This section of Planes Of The Past is meant to be a tribute to those who designed & built the B-25, the crews who flew her, and those who have worked tirelessly to preserve this groundbreaking airplane and its history.

We also give credit to the many volunteers such as those in the Commemorative Air Force who have spent thousands of hours restoring B-25s, and maintaining them in flying order.

B-25 Photos Courtesy of the Author

B-25J-5-NC "Yellow Rose", S/N 43-27868, built in 1943
Operated by the Yellow Rose Squadron of the Commemorative Air Force (CAF), San Marcos, TX
B-25J-5-NC "Yellow Rose", S/N 43-27868, built in 1943
Cockpit of North American B-25J-5-NC "Yellow Rose"
Cockpit of North American B-25J-5-NC "Yellow Rose"
Nose art on the B-25J-5-NC "Yellow Rose"
Nose art on the B-25J-5-NC "Yellow Rose"
Front gun armament on the B-25J-5-NC "Yellow Rose"
Front gun armament on the B-25J-5-NC "Yellow Rose"
Tail section on the B-25J-5-NC "Yellow Rose"
Tail section on the B-25J-5-NC "Yellow Rose"
Tail gun armament on the B-25J-5-NC "Yellow Rose"
Tail gun armament on the B-25J-5-NC "Yellow Rose"
B-25J S/N 43-27712 on display at the Pima Air Museum in Tuscon, Arizona
B-25J S/N 43-27712 on display at the Pima Air Museum in Tuscon, Arizona
B-25J "The Spirit of Al Penn" on display at the Pima Air Museum in Tuscon, Arizona
B-25J "The Spirit of Al Penn" on display at the Pima Air Museum in Tuscon, Arizona
North American PBJ-1J "Devil Dog" patrol bomber, a B-25 variant for the Marine Corps
Part of the Devil Dog Squadron of the Commemorative Air Force (CAF), located in Georgetown, TX
North American PBJ-1J "Devil Dog" patrol bomber, a B-25 variant for the Marine Corps
North American PBJ-1J "Devil Dog" before a performance at the Thunder Over Cedar Creek Lake Air Show
North American PBJ-1J "Devil Dog" before a performance at the Thunder Over Cedar Creek Lake Air Show
North American PBJ-1J "Devil Dog" patrol bomber, showing Commemorative Air Force logo
North American PBJ-1J "Devil Dog" patrol bomber, showing Commemorative Air Force logo
U.S. Marine Corps. PBJ-1J "Devil Dog" patrol bomber - front gun armament
U.S. Marine Corps. PBJ-1J "Devil Dog" patrol bomber - front gun armament
U.S. Marine Corps. PBJ-1J "Devil Dog" patrol bomber - rear gun turret
U.S. Marine Corps. PBJ-1J "Devil Dog" patrol bomber - rear gun turret
B-25J Mitchell, S/N 44-86872, "The Little King",
on display at the Museum of Aviation at Robins AFB, in Warner-Robins, Georgia
B-25J Mitchell, S/N 44-86872, "The Little King", on display at the Museum of Aviation at Robins AFB, in Warner-Robins, Georgia
B-25J Mitchell "Lazy Daisy Mae" S/N 44-86891 on display at Castle Air Museum
B-25J Mitchell "Lazy Daisy Mae" S/N 44-86891 on display at Castle Air Museum
B-25 Mitchell at the Air Force Armament Museum at Eglin AFB, Florida
B-25 Mitchell at the Air Force Armament Museum at Eglin AFB, Florida
B-25J Mitchell, S/N 44-86772, at the Hill Aerospace Museum in Ogden, Utah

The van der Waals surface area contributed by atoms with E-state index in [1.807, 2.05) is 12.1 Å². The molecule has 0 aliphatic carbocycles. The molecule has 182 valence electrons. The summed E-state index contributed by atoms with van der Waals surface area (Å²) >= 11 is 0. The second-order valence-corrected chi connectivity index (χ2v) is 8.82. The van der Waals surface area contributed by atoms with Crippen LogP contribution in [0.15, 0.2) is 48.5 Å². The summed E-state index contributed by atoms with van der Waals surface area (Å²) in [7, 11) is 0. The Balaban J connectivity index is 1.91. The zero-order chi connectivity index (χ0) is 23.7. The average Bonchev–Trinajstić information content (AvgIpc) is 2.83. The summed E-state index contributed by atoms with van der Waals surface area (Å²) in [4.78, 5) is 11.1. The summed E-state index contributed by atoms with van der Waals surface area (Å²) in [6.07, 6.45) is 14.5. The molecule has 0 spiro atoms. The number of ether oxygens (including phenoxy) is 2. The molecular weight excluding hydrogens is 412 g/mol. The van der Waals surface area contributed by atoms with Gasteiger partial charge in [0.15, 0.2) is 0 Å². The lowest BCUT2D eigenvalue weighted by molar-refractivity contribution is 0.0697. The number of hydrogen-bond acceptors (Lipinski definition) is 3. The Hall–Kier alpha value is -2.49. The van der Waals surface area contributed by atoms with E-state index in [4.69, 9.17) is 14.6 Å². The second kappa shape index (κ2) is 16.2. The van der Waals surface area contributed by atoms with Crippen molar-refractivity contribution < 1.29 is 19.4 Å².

B-25J Mitchell, S/N 44-86772, at the Hill Aerospace Museum in Ogden, Utah
Gun armament on the B-25J Mitchell, S/N 44-86772, at the Hill Aerospace Museum
Gun armament on the B-25J Mitchell, S/N 44-86772, at the Hill Aerospace Museum
Side fuselage guns on the B-25J Mitchell, S/N 44-86772, at the Hill Aerospace Museum
Side fuselage guns on the B-25J Mitchell, S/N 44-86772, at the Hill Aerospace Museum
Tail section of the B-25J Mitchell, S/N 44-86772, at the Hill Aerospace Museum
Tail section of the B-25J Mitchell, S/N 44-86772, at the Hill Aerospace Museum

B-25 Photos Courtesy of the U.S. Air Force

B-25A Mitchell on the tarmac (Photo courtesy of the U.S. Air Force)
B-25A Mitchell on the tarmac
Early production model of the B-25 Mitchell (Photo courtesy of the U.S. Air Force)
Early production model of the B-25 Mitchell
B-25 Mitchell S/N 429028 Buzz Number BD-028 (Photo courtesy of the U.S. Air Force)
B-25 Mitchell S/N 429028 Buzz Number BD-028
B-25 Mitchell S/N 58832 (Photo courtesy of the U.S. Air Force)
B-25 Mitchell S/N 58832
Nose art on B-25 Mitchell "Pacific Princess" (Air Force Photo)
Nose art on B-25 Mitchell "Pacific Princess"
Nose art on B-25 Mitchell "Take-Off Time" (Air Force Photo)
Nose art on B-25 Mitchell "Take-Off Time"
Nose art on B-25 Mitchell "Russian to Get Ya" (Air Force Photo)
Nose art on B-25 Mitchell "Russian to Get Ya"
Nose art on B-25 Mitchell "Show Me!" (Air Force Photo)
Nose art on B-25 Mitchell "Show Me!"

B-25 Photos Courtesy of the Louisiana History Museum

B-25 Mitchell with escort ... historic picture postcard
B-25 Mitchell with escort ... historic picture postcard
B-25 Mitchell parked at Seymour Johnson Field in WWII, with P-47 in background
B-25 Mitchell on tarmac at Seymour Johnson Field in WWII

The 345th Bombardment Group, the Air Apaches, operated primarily in the Southwest Pacific Theater as a B-25 Mitchell medium bomber unit assigned to Fifth Air Force. The Group was selected to escort the Japenese surrender party from Japan to Ie Shima.

B-25 Mitchell of the Air Apaches in World War II (Photo courtesy of the Louisiana History Museum)

B-25 Mitchell of the Air Apaches in World War II
Air Apaches ... 345th Bombardment Group sign in World War II (Photo courtesy of the Louisiana History Museum)
Air Apaches ... 345th Bombardment Group sign in World War II

Special thanks to the Louisiana History Museum for granting permission
to use these historic photos from its archives

B-25 Mitchell TOPPS Card #86 ... from the Author's Collection

B-25 Mitchell TOPPS Card #86

B-25 Mitchell TOPPS Card #86